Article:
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Mark Harvey

industrial divisions of labour. Thus, it is suggested that an excessive burden of explanatory expectation is placed on competitive processes within markets, as the dynamic of capitalist economies. Indeed, I argue here that many conceptions of competition suffer from this ‘tilt towards the market’ as the sole or primary dynamic force behind economic growth, to the exclusion or at least sidelining of complementary but at least equally significant dynamics within the realm of production, such as capital accumulation. After all, to put it at its weakest, competition may

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The evolution of the UK software market

Scale of demand and the role of competences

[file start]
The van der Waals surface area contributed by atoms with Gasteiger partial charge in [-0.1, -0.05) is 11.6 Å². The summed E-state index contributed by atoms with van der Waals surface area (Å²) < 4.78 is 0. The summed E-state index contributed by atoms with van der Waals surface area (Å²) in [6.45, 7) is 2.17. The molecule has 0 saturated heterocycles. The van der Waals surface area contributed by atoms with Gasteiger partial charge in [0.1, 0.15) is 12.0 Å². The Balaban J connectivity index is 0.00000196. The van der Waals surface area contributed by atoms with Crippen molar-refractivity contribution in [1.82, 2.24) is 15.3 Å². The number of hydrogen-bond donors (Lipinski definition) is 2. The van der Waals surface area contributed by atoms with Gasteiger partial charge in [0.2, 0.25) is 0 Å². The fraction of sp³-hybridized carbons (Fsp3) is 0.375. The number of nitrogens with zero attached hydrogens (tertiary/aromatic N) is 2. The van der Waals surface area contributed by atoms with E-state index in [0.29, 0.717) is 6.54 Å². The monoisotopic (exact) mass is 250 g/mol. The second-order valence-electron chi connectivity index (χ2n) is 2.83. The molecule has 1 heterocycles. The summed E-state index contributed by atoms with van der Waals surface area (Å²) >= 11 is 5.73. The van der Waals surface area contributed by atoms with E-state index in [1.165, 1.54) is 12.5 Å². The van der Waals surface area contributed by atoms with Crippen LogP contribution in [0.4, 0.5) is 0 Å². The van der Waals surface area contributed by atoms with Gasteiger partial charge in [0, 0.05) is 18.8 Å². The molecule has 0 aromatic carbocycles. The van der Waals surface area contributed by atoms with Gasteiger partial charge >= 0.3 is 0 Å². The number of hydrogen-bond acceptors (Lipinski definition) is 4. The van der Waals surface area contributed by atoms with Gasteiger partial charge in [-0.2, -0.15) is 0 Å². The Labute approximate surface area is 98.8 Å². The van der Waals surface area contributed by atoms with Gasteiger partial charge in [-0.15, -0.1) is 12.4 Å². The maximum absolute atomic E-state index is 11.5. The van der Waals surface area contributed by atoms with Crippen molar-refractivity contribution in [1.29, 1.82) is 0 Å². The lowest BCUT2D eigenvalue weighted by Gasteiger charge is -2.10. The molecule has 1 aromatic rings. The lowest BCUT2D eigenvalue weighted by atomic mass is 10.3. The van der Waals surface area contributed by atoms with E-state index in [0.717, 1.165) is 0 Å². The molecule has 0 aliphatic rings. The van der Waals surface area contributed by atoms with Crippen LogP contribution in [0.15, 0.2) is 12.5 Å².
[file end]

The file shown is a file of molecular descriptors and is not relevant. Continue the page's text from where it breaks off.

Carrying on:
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Suma S. Athreye

that independent vendors of software gradually dominated the supply of output in this sector. They also replaced in-house development of software in a process of vertical disintegration. The global emergence of the software market took two forms: outsourcing by large firms to independent software consultancies; and the emergence of a package software sector comprising genuinely independent producers of ‘commodity’ software. In the UK, the demand side of the newly emerging software market was always scale constrained, though less so than for other European countries

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Between markets, firms and networks

Constituting the cultural economy